A. Nallmark Electrical Contractors, LLC

American Southern argues that it does not owe Nallmark Electrical Contractors, LLC, any duties under the Policy because that legal entity did not exist until September 23, 2011-more than a year after the accident-and was not a named insured under the Policy. American Southern is correct. The Policy lists as its insured "DONALD NALL DBA NALLMARK ELECTRIC CONTRACTORS, " and Nall and his then-existing sole proprietorship are the only parties entitled to any duties under the Policy. Policy [76-2] at 3; see also id. (describing the form of the business as an "Individual"); id. at 12 (defining "insured" and explaining that if the insured is designated in the declarations as an individual, the individual and the individual's spouse "are insureds, but only with respect to the conduct of a business of which you are the sole owner"). A limited liability company "is not a partnership and is recognized as a separate legal entity apart from its individual members." Taylor v. Hartford Cas. Ins. Co., No. 2:09-cv-231 KS-MTP, 2010 WL 5158634, at *8, 999 (S.D.Miss. Dec. 14, 2010). American Southern's motion is granted as to Nallmark Electrical Contractors, LLC.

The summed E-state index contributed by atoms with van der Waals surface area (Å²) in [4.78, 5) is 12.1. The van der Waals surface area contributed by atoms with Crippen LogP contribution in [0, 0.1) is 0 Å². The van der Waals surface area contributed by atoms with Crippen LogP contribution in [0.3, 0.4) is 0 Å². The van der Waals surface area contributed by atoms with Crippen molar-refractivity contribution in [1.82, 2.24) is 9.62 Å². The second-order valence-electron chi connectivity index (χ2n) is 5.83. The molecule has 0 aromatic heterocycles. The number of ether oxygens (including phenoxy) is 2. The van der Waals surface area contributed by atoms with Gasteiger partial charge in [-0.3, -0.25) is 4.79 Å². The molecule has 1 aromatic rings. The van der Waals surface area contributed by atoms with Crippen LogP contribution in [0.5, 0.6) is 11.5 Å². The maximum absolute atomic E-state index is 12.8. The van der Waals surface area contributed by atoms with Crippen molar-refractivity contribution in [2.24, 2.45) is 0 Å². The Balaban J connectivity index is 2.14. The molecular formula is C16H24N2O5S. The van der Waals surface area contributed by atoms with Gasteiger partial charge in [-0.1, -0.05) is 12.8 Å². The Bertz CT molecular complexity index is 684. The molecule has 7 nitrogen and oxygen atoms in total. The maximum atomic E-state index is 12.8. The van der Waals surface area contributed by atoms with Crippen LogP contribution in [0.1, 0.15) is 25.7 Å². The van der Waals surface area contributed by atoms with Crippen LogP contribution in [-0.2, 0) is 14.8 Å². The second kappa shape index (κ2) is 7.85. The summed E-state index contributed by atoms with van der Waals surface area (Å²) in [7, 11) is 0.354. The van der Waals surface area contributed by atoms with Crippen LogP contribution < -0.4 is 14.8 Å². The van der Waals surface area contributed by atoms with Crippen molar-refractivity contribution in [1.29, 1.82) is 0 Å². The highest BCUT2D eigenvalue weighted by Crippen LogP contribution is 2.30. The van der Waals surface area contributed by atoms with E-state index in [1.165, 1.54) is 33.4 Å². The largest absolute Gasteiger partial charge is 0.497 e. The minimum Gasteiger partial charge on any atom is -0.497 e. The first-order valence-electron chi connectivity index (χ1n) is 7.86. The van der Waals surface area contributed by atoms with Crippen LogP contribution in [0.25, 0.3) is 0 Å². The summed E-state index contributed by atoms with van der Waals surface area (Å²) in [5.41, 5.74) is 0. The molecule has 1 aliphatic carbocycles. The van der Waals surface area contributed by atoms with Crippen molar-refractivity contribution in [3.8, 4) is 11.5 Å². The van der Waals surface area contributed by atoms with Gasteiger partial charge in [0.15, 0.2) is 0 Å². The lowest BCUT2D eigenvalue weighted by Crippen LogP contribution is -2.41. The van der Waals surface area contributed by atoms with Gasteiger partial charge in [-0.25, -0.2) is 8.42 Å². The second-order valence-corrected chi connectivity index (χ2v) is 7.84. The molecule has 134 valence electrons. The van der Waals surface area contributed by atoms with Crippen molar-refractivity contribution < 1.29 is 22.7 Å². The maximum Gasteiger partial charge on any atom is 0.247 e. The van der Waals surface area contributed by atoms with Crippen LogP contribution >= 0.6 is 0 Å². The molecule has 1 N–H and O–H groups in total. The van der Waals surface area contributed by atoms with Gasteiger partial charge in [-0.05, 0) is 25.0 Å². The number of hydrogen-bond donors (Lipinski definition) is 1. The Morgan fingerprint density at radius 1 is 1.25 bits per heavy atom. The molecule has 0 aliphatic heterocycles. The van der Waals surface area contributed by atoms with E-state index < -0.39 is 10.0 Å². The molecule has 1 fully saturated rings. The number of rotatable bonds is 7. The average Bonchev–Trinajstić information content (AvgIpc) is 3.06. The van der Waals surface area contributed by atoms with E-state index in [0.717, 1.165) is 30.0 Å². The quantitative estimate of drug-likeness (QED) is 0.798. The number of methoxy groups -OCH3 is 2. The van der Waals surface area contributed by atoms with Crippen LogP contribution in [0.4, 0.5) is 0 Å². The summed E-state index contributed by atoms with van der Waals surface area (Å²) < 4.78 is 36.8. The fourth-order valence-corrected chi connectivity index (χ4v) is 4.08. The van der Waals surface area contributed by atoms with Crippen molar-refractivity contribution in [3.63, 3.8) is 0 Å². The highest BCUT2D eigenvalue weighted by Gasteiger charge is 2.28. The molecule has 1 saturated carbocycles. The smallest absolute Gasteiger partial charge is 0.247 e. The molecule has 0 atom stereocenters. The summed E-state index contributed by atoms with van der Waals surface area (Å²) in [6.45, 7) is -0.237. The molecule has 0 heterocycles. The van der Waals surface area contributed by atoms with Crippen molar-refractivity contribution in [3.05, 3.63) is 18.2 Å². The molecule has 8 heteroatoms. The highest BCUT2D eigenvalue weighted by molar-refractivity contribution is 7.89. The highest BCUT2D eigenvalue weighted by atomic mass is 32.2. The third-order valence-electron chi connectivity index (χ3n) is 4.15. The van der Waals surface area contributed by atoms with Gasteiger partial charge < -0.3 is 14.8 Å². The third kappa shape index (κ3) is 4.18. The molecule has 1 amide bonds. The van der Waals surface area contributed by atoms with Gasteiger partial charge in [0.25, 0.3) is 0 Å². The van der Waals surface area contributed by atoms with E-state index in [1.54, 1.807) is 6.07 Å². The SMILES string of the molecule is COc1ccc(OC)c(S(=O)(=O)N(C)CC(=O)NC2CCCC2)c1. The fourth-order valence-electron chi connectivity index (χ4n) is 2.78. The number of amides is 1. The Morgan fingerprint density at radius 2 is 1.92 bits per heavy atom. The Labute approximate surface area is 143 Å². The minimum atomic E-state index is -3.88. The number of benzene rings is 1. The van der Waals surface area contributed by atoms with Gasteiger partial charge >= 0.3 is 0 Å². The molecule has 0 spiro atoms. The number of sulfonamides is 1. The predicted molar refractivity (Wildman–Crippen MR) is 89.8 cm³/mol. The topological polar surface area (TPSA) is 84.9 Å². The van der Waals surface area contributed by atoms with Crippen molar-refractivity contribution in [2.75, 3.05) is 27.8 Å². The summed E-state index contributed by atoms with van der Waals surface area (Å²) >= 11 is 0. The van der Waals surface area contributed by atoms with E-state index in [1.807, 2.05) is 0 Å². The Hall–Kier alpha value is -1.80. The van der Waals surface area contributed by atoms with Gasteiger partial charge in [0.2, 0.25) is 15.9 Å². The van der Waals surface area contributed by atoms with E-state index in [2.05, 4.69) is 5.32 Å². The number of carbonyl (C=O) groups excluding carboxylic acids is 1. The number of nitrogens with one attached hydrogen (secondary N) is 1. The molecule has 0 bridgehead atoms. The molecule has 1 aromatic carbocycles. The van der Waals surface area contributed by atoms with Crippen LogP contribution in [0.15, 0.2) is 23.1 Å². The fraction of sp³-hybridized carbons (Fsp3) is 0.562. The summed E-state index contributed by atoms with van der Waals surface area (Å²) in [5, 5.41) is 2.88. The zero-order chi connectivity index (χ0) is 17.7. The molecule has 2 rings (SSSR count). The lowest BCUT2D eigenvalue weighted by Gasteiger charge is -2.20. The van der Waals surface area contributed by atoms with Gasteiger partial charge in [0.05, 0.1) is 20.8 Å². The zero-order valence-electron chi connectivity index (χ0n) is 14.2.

B. Williamson's Employment Status

The parties' main dispute concerns Williamson's employment status. American Southern argues that Williamson was Nall's employee so that his claims are excluded under the Policy's Employer's Liability Exclusion. The significant policy provisions are as follows:

1. Insuring Agreement
a. We will pay those sums that the insured becomes legally obligated to pay as damages because of "bodily injury" or "property damage" to which this insurance applies. We will have the right and duty to defend the insured against any "suit" seeking those damages. However we will have no duty to defend the insured against any "suit" seeking damages for "bodily injury" or "property damage" to which this insurance does not apply....
2. Exclusions
This insurance does not apply to:
e. Employer's Liability "Bodily injury" to:
(1) An "employee" of the insured arising out of and in ...